Valentin Serov grew up in an extremely artistic environment. In times of need (and they happened, despite professional success), his father borrowed from Dostoevsky. Turgenev and Alexey Tolstoy were frequent guests at their home performances (where little Valentin portrayed an angel). Being with his parents in Switzerland, he, a four-year-old, rode the newfoundland of Richard Wagner. A kaleidoscope of faces, landscapes, interiors, a syncopated European gallop, artillery volleys of champagne, intoxicating bells, castles, scenes, ovations, some controversy about art, and again the rattle of wheels - this was a childhood full of vivid impressions. And at the same time it was an unhappy childhood because Valentin desperately lacked communication with peers.

After the death of his father (Alexander Serov died suddenly from a heart attack), six-year-old Valentin was assigned to the labor commune in the Smolensk province. Valentina Semenovna left for Munich to continue her musical education there. She thought her son would have been a burden, if they had come together. He reunited with his mother a year later: the commune gasped out the last breath, and the boy was brought to Munich. However, it did not change a lot of things. His mother was constantly engaged in the service of art and the struggle for the rights of women - Valentin was left to himself. But it wasn’t better when Valentina Semyonovna eventually paid attention to her son - she was a demanding, despotic, and sometimes cruel teacher.

The only one outlet appeared in the life of a young man after moving to Paris was drawing lessons taught by an old family friend, Ilya Repin.

He was truly happy when he stayed with his mother in Abramtsevo - at the cottage of Savva Mamontov. The river, boats, horses, peers – he had something there that looked like a normal childhood, though not for a long time. Mamontov's wife, Elizaveta Grigorievna, also played music. As a child, Serov noticed the difference between the mother’s loud-blasted performance and Mamontova’s insinuating manner. This distinction was manifested not only at home concerts, and soon Serov began experiencing filial affection towards the soft and wise Elizaveta Grigorievna. Until the end of his days, he loved the Mamontovs and felt himself at home around them.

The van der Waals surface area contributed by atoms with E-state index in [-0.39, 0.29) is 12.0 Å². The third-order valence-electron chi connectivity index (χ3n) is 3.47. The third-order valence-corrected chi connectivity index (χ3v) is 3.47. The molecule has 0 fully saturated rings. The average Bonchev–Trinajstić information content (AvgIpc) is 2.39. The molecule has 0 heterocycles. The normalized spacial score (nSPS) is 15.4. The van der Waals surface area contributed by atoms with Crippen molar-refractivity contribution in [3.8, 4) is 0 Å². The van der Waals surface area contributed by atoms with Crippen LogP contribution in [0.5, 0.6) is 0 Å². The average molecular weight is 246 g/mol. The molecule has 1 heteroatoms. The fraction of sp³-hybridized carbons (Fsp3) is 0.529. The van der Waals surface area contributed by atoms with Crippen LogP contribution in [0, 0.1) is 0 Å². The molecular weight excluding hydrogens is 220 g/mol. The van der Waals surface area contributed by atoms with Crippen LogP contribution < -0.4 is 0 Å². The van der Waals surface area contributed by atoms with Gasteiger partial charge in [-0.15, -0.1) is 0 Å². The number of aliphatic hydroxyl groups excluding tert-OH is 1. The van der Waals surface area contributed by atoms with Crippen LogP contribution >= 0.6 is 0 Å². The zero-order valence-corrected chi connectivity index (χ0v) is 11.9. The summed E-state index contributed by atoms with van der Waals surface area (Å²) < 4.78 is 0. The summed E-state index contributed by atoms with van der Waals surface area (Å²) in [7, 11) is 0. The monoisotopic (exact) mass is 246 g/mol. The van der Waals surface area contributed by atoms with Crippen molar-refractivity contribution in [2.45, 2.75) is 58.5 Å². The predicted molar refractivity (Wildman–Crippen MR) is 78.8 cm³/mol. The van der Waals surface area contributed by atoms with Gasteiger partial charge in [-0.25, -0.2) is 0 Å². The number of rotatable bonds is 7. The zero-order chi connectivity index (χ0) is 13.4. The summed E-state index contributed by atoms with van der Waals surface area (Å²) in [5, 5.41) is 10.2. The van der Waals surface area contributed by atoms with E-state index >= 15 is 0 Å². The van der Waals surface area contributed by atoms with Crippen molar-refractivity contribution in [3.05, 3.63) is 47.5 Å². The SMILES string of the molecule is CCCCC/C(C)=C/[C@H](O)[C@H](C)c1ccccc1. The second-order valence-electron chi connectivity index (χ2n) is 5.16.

With regard to Savva Mamontov, his friendship with Valentina Serova cost him a lot. In 1899 she persuaded him to stage her opera “Ilya Muromets”. A lot of people, including the leading actor, Fyodor Chaliapin, warned Mamontov that it was probably going to fail. But Savva could not refuse the wife of the honored composer and the mother of a brilliant painter. The performance was booed by the Moscow public - Mamontov's private opera did not know such failures before.

Nonetheless, Valentina Semenovna Serova achieved considerable success in the field of feminism and went down in history as the first Russian woman composer.

As a mother, she did not succeed.

Going through obstacles and getting recognition

Achieving success was not easy for Valentine Serov. Observing how skillfully, with a couple of strokes, Repin corrected his sketches when he was a child, Serov highly doubted whether he really was that good at drawing. Later, when Serov studied at the Academy of Arts and in the studio of Pavel Chistyakov, those doubts only intensified. The artist especially questioned his skills, looking at another Chistyakov’s student - Mikhail Vrubel.